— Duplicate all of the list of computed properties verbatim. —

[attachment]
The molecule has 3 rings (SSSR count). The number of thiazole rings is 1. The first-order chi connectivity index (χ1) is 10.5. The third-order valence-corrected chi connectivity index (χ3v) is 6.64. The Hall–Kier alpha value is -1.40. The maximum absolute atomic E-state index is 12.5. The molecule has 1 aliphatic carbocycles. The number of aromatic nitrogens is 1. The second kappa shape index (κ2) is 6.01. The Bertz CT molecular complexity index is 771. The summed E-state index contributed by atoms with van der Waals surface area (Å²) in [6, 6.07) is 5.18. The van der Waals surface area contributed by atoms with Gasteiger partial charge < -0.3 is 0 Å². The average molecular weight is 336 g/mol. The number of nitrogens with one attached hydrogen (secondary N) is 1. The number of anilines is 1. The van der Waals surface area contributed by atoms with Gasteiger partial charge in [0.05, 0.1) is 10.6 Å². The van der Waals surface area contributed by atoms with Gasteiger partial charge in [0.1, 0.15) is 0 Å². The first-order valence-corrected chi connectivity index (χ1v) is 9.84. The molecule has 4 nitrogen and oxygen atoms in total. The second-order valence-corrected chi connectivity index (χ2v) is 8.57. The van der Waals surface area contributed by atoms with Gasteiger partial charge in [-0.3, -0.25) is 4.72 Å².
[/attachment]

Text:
The molecule has 3 rings (SSSR count). The number of thiazole rings is 1. The first-order chi connectivity index (χ1) is 10.5. The third-order valence-corrected chi connectivity index (χ3v) is 6.64. The Hall–Kier alpha value is -1.40. The maximum absolute atomic E-state index is 12.5. The molecule has 1 aliphatic carbocycles. The number of aromatic nitrogens is 1. The second kappa shape index (κ2) is 6.01. The Bertz CT molecular complexity index is 771. The summed E-state index contributed by atoms with van der Waals surface area (Å²) in [6, 6.07) is 5.18. The van der Waals surface area contributed by atoms with Gasteiger partial charge < -0.3 is 0 Å². The average molecular weight is 336 g/mol. The number of nitrogens with one attached hydrogen (secondary N) is 1. The number of anilines is 1. The van der Waals surface area contributed by atoms with Gasteiger partial charge in [0.05, 0.1) is 10.6 Å². The van der Waals surface area contributed by atoms with Gasteiger partial charge in [0.1, 0.15) is 0 Å². The first-order valence-corrected chi connectivity index (χ1v) is 9.84. The molecule has 4 nitrogen and oxygen atoms in total. The second-order valence-corrected chi connectivity index (χ2v) is 8.57. The van der Waals surface area contributed by atoms with Gasteiger partial charge in [-0.3, -0.25) is 4.72 Å².